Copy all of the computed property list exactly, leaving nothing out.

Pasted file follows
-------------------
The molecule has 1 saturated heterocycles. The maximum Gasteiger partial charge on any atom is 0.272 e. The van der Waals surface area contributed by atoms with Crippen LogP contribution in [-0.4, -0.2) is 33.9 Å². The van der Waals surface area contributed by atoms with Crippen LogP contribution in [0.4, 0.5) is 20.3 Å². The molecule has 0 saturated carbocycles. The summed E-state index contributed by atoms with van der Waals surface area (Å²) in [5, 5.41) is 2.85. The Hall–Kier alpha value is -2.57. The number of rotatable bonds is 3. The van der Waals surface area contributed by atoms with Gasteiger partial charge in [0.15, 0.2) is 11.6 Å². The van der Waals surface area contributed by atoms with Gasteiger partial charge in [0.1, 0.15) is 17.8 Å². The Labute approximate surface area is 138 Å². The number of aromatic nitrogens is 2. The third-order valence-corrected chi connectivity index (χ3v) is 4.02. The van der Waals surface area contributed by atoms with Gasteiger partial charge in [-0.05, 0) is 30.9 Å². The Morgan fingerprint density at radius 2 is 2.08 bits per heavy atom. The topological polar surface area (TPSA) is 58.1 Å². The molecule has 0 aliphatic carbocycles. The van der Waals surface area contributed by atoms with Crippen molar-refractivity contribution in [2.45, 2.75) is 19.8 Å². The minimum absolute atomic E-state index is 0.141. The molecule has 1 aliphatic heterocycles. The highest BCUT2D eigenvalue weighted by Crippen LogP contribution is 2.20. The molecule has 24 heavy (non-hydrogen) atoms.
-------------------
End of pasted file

The molecule has 1 saturated heterocycles. The maximum Gasteiger partial charge on any atom is 0.272 e. The van der Waals surface area contributed by atoms with Crippen LogP contribution in [-0.4, -0.2) is 33.9 Å². The van der Waals surface area contributed by atoms with Crippen LogP contribution in [0.4, 0.5) is 20.3 Å². The molecule has 0 saturated carbocycles. The summed E-state index contributed by atoms with van der Waals surface area (Å²) in [5, 5.41) is 2.85. The Hall–Kier alpha value is -2.57. The number of rotatable bonds is 3. The van der Waals surface area contributed by atoms with Gasteiger partial charge in [0.15, 0.2) is 11.6 Å². The van der Waals surface area contributed by atoms with Gasteiger partial charge in [0.1, 0.15) is 17.8 Å². The Labute approximate surface area is 138 Å². The number of aromatic nitrogens is 2. The third-order valence-corrected chi connectivity index (χ3v) is 4.02. The van der Waals surface area contributed by atoms with Gasteiger partial charge in [-0.05, 0) is 30.9 Å². The Morgan fingerprint density at radius 2 is 2.08 bits per heavy atom. The topological polar surface area (TPSA) is 58.1 Å². The molecule has 0 aliphatic carbocycles. The van der Waals surface area contributed by atoms with Crippen molar-refractivity contribution in [2.45, 2.75) is 19.8 Å². The minimum absolute atomic E-state index is 0.141. The molecule has 1 aliphatic heterocycles. The highest BCUT2D eigenvalue weighted by Crippen LogP contribution is 2.20. The molecule has 24 heavy (non-hydrogen) atoms.